Haystack Mountain

Wrapping up our three-week road trip on 22 August 2020, Zosia Zgolak and I ascended Haystack Mountain located on the northwestern border of British Columbia's Kianuko Provincial Park.  An easy ascent route is described in Kathy & Craig Copeland's guidebook, Where Locals Hike in the West Kootenay.

From Highway 3A, turn east onto Sanca Creek Forest Service Road 35 kilometres north of the junction with Highway 3 (Creston) or 37 kilometres south of Crawford Bay.  Drive east for 9.3 kilometres to a junction and keep left.  Ignore all side roads and drive for another 8.2 kilometres to a small parking area in front of the signed trailhead (no toilet).  This is a long and bumpy drive with lots of eroded sections of road; a high-clearance vehicle is strongly recommended.

From the trailhead, Zosia and I followed a well-maintained trail which climbs moderately alongside Sanca Creek for about three kilometres to a set of ponds sitting in a basin southwest of Haystack Mountain.  The ponds would be a good place to camp for those interested in exploring the area more thoroughly.  There is even a green throne toilet here, but curiously, its close proximity to the trail does not grant much privacy.  Beyond the toilet, the trail winds its way further north into the basin and eventually peters out in a large meadow just before a boulder field.  We scrambled through the boulder field and then worked our way to climber's left up grassy slopes at the back of the basin.  The grassy slopes lead to a steep gully which grants relatively easy access to the broad west ridge of Haystack Mountain.  From there, we easily hiked to the base of the summit block before scrambling up the final couple of hundred metres over mostly large boulders.

Thankfully, the far-reaching summit views were not marred by wildfire smoke on this day, and Zosia and I spent fifty minutes on top before retracing our steps down the mountain.  Down-climbing the boulders on the summit block was a bit tedious, and the steep gully also required some care to descend due to slippery footing.  Otherwise, we had few difficulties for the rest of our descent.  Upon returning to the trailhead, we packed up and endured another long and bumpy drive out to the highway before cruising home to conclude yet another physically-demanding but rewarding vacation (3400 kilometres driven--many on rough backroads and 24+ summits tagged).  Boy, do I ever look forward to sleeping in again when I go back to work!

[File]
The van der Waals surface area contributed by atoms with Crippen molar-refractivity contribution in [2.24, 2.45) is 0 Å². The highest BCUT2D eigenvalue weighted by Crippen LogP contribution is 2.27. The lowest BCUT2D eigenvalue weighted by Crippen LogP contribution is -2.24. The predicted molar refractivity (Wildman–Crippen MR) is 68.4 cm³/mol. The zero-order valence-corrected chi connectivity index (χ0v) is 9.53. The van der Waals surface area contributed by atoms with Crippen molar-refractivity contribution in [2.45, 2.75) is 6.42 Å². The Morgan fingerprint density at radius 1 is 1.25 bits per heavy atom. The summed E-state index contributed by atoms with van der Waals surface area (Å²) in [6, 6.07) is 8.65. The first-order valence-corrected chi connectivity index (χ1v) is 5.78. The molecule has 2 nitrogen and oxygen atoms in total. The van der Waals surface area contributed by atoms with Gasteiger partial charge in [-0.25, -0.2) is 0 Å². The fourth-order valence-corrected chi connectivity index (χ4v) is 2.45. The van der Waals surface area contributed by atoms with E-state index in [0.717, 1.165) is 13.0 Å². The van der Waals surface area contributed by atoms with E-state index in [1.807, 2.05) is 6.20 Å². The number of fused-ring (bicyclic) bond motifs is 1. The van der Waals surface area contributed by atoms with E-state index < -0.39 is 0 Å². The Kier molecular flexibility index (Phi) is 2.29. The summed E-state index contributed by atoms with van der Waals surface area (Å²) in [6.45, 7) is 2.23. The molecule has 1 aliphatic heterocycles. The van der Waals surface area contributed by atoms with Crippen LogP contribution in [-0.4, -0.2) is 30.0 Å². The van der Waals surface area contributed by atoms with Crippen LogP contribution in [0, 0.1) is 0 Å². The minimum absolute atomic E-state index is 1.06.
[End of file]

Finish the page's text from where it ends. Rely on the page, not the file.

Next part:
No toilet here. After a long and bumpy drive, Sonny gets ready to hike at the trailhead.

Photo courtesy of Zosia Zgolak

Good test of balance! Zosia crosses a creek on a downed tree.
There is a toilet nearby! This is the first good view of Haystack Mountain from a grassy pond near trail's end.
If you're on track, there shouldn't be any bushwhacking. Zosia follows a beaten path aiming for the ridge at left.
Surprisingly no trail and very few cairns here. The route skirts the right edge of the trees at centre and then goes up a hidden gully at left.
Easy but very tedious. Zosia grinds her way up a steep gully.
Looks a little daunting... Above the gully, Haystack Mountain's summit block comes into view.
Looks like a nice alternative if you aren't up for scrambling to the top of Haystack Mountain. Sonny passes Haystack Mountain's western outlier.

Photo courtesy of Zosia Zgolak

Easy scrambling, but it's steeper than it appears. Zosia scrambles up big boulders on the west side of Haystack Mountain's summit block.
We're actually on top of a memorial plaque here. Sonny and Zosia pose on the summit of Haystack Mountain (2678 metres).
That's a long drive along the access road from Kootenay Lake! This is looking south at the approach valley and some of the ponds in the basin.

The Copelands call the big body of water "Haystack Lake".

Oddly enough, both the mountain and the lakes to the immediate north are officially unnamed.


Mount McKay looks appealing... The view to the east includes Gillis Peak (forested hump at right), Mount McKay (double summit on left horizon), and Mount Evans (left of Mount McKay on horizon).
I forgot my Toronto Raptors 2019 Championship hat on the summit. Doh! Zosia descends big boulders below the summit.  Left of centre in the distance is Akokli Mountain.
A very nice scramble if you can hack the long and bumpy drive. Total Distance:  12.1 kilometres
Round-Trip Time:  8 hours 1 minute
Net Elevation Gain:  1011 metres

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